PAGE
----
Nov 4, 2010
Review - The Kneebone Boy by Ellen Potter
The Kneebone Boy by Ellen Potter
Published September 14th 2010 by Feiwel & Friends
From the Publisher:
Life in a small town can be pretty boring when everyone avoids you like the plague. But after their father unwittingly sends them to stay with an aunt who’s away on holiday, the Hardscrabble children take off on an adventure that begins in the seedy streets of London and ends in a peculiar sea village where legend has it a monstrous creature lives who is half boy and half animal. . . .
In this wickedly dark, unusual, and compelling novel, Ellen Potter masterfully tells the tale of one deliciously strange family and a secret that changes everything.
If you can't tell by this curious cover art, the three children in this story are.....odd. Max, Luchia, and Otto keep to themselves and only have each other as friends. Their father, Casper, whose job is to paint portraits of royalty who have fallen from grace is also....odd. Casper is absent minded, preoccupied, and leave the children to fend for themselves. When the children arrive in London to stay with their aunt, they quickly learn she is on holiday. Instead of trekking home, they decide to search for answers about their mothers disappearance. Answers don't come easy. They find themselves trapped in the dungeon of a castle folly with a mechanical mouse and a 5-legged cat. Very.....odd.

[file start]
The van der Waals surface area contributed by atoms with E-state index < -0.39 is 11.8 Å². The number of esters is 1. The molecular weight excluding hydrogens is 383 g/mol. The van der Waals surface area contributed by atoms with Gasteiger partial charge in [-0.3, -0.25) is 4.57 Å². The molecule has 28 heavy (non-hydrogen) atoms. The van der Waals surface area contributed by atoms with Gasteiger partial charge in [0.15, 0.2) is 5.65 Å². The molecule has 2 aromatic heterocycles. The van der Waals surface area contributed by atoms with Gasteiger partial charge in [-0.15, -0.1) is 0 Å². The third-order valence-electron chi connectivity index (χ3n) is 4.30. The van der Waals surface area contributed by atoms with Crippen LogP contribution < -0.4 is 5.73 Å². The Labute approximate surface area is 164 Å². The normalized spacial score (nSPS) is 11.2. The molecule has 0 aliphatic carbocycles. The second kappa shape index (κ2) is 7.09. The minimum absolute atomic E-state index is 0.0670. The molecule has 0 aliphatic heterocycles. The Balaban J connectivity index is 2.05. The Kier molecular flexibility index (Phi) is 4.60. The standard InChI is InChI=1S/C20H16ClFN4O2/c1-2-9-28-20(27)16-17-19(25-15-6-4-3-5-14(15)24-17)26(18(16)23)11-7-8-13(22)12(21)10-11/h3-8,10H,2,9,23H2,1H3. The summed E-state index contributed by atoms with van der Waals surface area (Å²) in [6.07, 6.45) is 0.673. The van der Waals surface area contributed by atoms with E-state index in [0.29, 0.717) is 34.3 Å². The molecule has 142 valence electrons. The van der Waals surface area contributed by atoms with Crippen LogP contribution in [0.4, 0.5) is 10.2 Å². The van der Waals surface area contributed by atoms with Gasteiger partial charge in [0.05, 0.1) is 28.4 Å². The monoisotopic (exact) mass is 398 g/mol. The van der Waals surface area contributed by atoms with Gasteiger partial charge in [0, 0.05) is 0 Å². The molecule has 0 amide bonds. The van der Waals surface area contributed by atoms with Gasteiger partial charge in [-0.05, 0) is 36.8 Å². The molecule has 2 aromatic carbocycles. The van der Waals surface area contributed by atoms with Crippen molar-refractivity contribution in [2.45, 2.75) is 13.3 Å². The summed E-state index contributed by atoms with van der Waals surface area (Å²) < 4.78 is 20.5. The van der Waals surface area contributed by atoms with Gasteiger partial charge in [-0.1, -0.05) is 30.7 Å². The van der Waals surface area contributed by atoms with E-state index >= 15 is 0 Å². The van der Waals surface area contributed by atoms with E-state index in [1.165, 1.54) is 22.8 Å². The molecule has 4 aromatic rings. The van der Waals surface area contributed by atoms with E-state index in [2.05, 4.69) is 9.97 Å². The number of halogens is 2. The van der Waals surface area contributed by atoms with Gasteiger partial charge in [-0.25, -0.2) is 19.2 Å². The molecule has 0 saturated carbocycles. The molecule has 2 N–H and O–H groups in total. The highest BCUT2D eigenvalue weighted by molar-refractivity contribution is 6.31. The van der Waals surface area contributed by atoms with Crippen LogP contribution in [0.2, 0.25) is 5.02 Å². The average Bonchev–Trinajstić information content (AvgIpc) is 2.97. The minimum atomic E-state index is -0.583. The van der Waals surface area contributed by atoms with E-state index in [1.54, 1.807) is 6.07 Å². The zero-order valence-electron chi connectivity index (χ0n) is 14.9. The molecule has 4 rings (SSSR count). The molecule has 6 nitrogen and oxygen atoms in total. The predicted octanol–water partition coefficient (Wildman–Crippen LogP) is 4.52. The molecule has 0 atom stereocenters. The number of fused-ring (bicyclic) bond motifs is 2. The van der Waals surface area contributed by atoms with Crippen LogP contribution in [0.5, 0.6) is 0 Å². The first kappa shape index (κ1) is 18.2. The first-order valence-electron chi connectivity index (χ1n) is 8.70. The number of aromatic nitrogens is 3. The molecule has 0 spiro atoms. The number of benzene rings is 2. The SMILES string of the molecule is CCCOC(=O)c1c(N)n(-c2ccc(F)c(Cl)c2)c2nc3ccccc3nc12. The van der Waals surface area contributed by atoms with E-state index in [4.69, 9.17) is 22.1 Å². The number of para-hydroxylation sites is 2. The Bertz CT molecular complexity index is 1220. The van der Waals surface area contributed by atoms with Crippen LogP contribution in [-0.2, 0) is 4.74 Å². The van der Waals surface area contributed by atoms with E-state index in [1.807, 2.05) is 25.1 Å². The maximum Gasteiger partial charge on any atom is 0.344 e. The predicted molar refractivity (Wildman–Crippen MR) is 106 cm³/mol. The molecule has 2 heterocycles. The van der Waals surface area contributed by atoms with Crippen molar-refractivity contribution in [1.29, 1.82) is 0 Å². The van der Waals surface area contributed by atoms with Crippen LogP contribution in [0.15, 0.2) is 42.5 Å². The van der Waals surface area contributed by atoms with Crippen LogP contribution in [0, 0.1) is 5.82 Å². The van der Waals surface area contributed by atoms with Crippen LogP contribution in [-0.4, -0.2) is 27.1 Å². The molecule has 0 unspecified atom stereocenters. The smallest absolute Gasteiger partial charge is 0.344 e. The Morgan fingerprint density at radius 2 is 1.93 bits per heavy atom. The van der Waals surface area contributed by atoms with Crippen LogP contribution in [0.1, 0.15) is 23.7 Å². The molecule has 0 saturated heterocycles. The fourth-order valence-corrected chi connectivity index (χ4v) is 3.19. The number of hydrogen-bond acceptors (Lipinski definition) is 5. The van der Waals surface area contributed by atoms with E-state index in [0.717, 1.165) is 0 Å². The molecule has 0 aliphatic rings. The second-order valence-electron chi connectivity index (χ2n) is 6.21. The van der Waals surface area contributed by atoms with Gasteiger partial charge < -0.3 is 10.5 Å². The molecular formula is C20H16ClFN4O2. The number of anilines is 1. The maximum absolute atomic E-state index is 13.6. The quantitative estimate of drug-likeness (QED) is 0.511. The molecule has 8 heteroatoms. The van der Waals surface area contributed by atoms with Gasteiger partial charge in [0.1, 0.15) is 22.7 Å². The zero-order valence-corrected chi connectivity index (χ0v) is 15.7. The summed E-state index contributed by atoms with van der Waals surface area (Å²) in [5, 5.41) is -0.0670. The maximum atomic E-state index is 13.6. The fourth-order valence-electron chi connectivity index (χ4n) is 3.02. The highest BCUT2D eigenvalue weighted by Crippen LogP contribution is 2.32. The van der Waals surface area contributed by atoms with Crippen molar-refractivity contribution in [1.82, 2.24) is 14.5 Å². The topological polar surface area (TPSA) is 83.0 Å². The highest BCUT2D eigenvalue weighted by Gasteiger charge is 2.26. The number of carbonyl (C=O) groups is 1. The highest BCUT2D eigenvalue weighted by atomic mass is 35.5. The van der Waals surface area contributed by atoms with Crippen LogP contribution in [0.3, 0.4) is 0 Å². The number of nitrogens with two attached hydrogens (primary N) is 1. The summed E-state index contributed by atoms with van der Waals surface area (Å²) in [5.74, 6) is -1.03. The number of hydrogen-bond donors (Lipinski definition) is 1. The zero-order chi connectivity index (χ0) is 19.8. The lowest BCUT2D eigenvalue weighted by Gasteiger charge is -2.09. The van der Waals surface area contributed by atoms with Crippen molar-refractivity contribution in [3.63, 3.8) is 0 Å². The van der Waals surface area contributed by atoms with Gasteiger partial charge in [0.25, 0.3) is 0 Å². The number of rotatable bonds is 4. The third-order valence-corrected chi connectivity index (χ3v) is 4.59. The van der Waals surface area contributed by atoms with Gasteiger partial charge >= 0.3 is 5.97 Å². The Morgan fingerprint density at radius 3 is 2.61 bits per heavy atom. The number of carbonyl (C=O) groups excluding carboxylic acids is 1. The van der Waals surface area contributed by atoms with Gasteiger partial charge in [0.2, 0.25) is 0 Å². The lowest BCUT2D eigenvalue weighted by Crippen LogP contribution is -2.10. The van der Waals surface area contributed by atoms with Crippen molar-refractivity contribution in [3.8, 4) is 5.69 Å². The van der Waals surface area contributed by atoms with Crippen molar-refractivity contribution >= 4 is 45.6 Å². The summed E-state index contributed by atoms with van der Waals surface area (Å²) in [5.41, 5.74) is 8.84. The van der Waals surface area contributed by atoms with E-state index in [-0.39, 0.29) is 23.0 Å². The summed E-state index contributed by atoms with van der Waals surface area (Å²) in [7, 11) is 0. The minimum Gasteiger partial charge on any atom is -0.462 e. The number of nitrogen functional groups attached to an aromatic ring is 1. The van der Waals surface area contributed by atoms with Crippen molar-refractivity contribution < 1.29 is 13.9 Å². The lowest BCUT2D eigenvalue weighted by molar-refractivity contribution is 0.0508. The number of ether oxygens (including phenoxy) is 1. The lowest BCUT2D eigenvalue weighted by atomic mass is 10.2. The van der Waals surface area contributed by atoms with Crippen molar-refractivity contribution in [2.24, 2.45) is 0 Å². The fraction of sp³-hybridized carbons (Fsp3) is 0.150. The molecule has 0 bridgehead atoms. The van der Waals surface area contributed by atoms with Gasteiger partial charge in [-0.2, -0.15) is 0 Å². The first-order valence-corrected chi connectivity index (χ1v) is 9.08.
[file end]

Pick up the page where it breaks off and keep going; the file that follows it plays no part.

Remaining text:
This book reminds me of the Series of Unfortunate Events books - minus the doom and gloom. Unlink UE, no one is trying to kill the children. The humor, adventure, characteristics of the children, and peculiar mysteries are similar. I think this version is much more enjoyable. We are told in the beginning that we aren't sure who the narrator is. We are only told that it is one of the children. The narrator takes brief pauses and time outs to fill us in on side stories or give us some background information. These times were truly humorous, original, and enjoyable. For instance, "I'm beginning to think that you are pronouncing Lucia's name as though it were Lucy with an a at the end of it. That's wrong. You pronounce it Lu-CHEE-a. Say it a few times out loud and you'll forget about Lucy-a." How cute is that?
Mystery is a huge component to this story. There is mystery around the children's mother and her disappearance. There is mystery around Casper's unusual job. There is also a whole new mystery when they try to solve the original mystery. Whew! I was always trying to put the pieces together, but eventually I let it go where it was going to go. So glad I did! Very enjoyable read and appropriate for any middle schooler.
4 out of 5 stars!